Congressman Rob Wittman represents Virginia’s First District, which encompasses rivers such as the Potomac and Rappahannock, major tributaries to the Chesapeake Bay.
Many of Wittman’s constituents rely on the bay to earn a living, whether through its attraction as a recreational hub for boaters and anglers, or by harvesting from its waters.
Of course, this isn’t unique to the folks living in Wittman’s district. Hundreds of thousands of Americans rely on clean water and healthy fish populations to keep the lights on. Still more count on them for recreation.
Last Wednesday, anglers and conservation groups around the country applauded Wittman as he introduced HR 6660, the National Fish Habitat Conservation Through Partnerships Act, legislation that if passed would permanently fund the National Fish Habitat Partnership, a voluntary nonregulatory and locally driven program in the U.S. Fish and Wildlife Service.
The program is currently funded for $7 million a year, money that is distributed in grants that are matched many times over in working with conservation partners across the country.
“America’s 49 million recreational anglers and the 800,000 jobs supported by recreational fishing depend on healthy fisheries resources,” said Mike Leonard, conservation director for the American Sportfishing Association. “The sportfishing industry is grateful to Rep. Wittman for his continued commitment to fisheries conservation by introducing the National Fish Habitat Conservation Through Partnerships Act. This legislation will authorize and improve upon a successful partnership-based program that unites anglers, industry, state and federal agencies and other partners to help restore fish habitat in Virginia and throughout the nation.”
The National Fish Habitat Conservation Through Partnerships Act would authorize annual funding of $7.2 million and ensure that at least 95 percent is used in the field.
In the past, some of the money has been used to restore brook trout habitat in Virginia with partners like Trout Unlimited, and just a few years ago, multiple partners, including the James River Association, utilized federal dollars from the National Fish Habitat Partnership to restore Atlantic sturgeon spawning habitat in the lower James River.
A spawning reef approximately 300 feet long and 70 feet wide was constructed using 2,500 tons of broken granite.
“Without federal support, we would not have been able to try this new type of habitat project. It also allowed us to leverage contributions from local partners like Luck Stone and VCU,” said Bill Street, CEO of the James River Association.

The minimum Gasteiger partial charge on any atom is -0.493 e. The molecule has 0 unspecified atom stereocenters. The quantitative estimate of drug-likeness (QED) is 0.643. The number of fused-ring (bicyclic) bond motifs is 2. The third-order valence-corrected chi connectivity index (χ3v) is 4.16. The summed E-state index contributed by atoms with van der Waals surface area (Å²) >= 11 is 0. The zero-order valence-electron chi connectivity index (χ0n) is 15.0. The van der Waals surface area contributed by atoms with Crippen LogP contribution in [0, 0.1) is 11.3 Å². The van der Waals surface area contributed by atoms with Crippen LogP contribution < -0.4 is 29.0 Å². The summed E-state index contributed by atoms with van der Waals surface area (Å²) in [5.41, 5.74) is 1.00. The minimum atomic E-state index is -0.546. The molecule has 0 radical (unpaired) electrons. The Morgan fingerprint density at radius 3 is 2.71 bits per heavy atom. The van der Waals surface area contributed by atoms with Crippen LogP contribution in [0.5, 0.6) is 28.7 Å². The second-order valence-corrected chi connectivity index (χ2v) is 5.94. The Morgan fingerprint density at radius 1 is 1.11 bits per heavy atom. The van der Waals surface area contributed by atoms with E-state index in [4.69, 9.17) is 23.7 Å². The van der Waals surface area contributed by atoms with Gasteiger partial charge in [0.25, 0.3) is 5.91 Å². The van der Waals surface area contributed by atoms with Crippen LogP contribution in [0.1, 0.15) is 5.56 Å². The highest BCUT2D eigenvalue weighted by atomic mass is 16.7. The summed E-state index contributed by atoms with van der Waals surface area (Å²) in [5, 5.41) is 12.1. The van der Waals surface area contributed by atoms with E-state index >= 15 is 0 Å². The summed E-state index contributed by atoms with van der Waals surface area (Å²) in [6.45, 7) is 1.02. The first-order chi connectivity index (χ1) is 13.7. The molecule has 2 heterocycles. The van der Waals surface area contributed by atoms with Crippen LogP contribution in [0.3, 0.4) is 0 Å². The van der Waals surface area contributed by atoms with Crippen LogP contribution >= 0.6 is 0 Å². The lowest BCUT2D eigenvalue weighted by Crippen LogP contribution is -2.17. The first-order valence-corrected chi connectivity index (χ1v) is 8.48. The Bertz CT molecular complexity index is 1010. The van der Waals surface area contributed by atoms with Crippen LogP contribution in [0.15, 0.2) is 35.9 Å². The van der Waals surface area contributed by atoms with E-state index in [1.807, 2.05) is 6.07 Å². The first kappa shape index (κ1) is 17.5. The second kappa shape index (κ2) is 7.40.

A key word in the name of the act is “partnerships.” Consistent funding for these sorts of projects through congressional approval would ensure that conservation groups can work with the public and private sectors to establish long-term goals for fish management and habitat improvement and feel confident funding would be available.
“Healthy waterways and fish populations are absolutely critical to providing clean water and sustainable fisheries,” Wittman said in a statement on his website. “I am proud to introduce this legislation as it will protect and restore aquatic communities around the nation through public-private partnerships to promote conservation. Our nation’s recreational anglers generate over $48 billion in retail sales with a $115 billion impact on our economy. It is critical that we properly maintain this sector, incorporating the needs of our recreational and commercial fishermen.”
When it comes to outdoor recreation like hunting or fishing, the most important factor for long-term success is conserving and maintaining optimal habitats. It’s easier said than done. There are many things to consider, not the least of which is, who’s going to pay for it?
Wittman’s bill will go a long way to addressing this last question for the angling community.
“Anglers know that the best fishing spots are generally where there’s the best habitat,” Leonard said. “Rep. Wittman’s bill will provide congressional authorization for the National Fish Habitat Partnership, which aims to improve fish habitat nationwide through coordinating habitat restoration and conservation projects. Ultimately, this means healthier fisheries and better fishing opportunities.”